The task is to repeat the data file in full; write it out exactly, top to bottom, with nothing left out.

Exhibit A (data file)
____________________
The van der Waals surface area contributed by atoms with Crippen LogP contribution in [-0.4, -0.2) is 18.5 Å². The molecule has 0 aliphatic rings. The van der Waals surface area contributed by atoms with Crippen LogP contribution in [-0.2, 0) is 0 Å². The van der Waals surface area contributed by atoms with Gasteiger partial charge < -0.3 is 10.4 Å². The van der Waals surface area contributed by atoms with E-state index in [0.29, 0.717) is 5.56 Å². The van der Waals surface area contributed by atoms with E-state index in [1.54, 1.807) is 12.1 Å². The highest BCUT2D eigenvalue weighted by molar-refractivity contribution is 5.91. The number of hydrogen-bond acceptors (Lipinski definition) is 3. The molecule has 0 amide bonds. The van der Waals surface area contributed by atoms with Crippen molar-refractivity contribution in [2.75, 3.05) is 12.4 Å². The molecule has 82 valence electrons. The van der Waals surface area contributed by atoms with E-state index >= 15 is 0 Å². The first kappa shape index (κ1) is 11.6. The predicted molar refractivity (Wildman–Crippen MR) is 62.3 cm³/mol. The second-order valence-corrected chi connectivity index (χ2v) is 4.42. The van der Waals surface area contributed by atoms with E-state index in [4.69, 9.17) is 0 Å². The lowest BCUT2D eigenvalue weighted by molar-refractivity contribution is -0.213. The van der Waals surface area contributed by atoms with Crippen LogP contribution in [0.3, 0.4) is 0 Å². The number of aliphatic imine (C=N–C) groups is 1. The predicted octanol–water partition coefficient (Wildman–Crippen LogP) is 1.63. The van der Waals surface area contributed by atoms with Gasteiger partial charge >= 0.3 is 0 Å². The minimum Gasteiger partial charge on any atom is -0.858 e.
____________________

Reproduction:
The van der Waals surface area contributed by atoms with Crippen LogP contribution in [-0.4, -0.2) is 18.5 Å². The molecule has 0 aliphatic rings. The van der Waals surface area contributed by atoms with Crippen LogP contribution in [-0.2, 0) is 0 Å². The van der Waals surface area contributed by atoms with Gasteiger partial charge < -0.3 is 10.4 Å². The van der Waals surface area contributed by atoms with E-state index in [0.29, 0.717) is 5.56 Å². The van der Waals surface area contributed by atoms with E-state index in [1.54, 1.807) is 12.1 Å². The highest BCUT2D eigenvalue weighted by molar-refractivity contribution is 5.91. The number of hydrogen-bond acceptors (Lipinski definition) is 3. The molecule has 0 amide bonds. The van der Waals surface area contributed by atoms with Crippen molar-refractivity contribution in [2.75, 3.05) is 12.4 Å². The molecule has 82 valence electrons. The van der Waals surface area contributed by atoms with E-state index >= 15 is 0 Å². The first kappa shape index (κ1) is 11.6. The predicted molar refractivity (Wildman–Crippen MR) is 62.3 cm³/mol. The second-order valence-corrected chi connectivity index (χ2v) is 4.42. The van der Waals surface area contributed by atoms with E-state index in [4.69, 9.17) is 0 Å². The lowest BCUT2D eigenvalue weighted by molar-refractivity contribution is -0.213. The van der Waals surface area contributed by atoms with Crippen LogP contribution in [0.3, 0.4) is 0 Å². The number of aliphatic imine (C=N–C) groups is 1. The predicted octanol–water partition coefficient (Wildman–Crippen LogP) is 1.63. The van der Waals surface area contributed by atoms with Gasteiger partial charge >= 0.3 is 0 Å². The minimum Gasteiger partial charge on any atom is -0.858 e.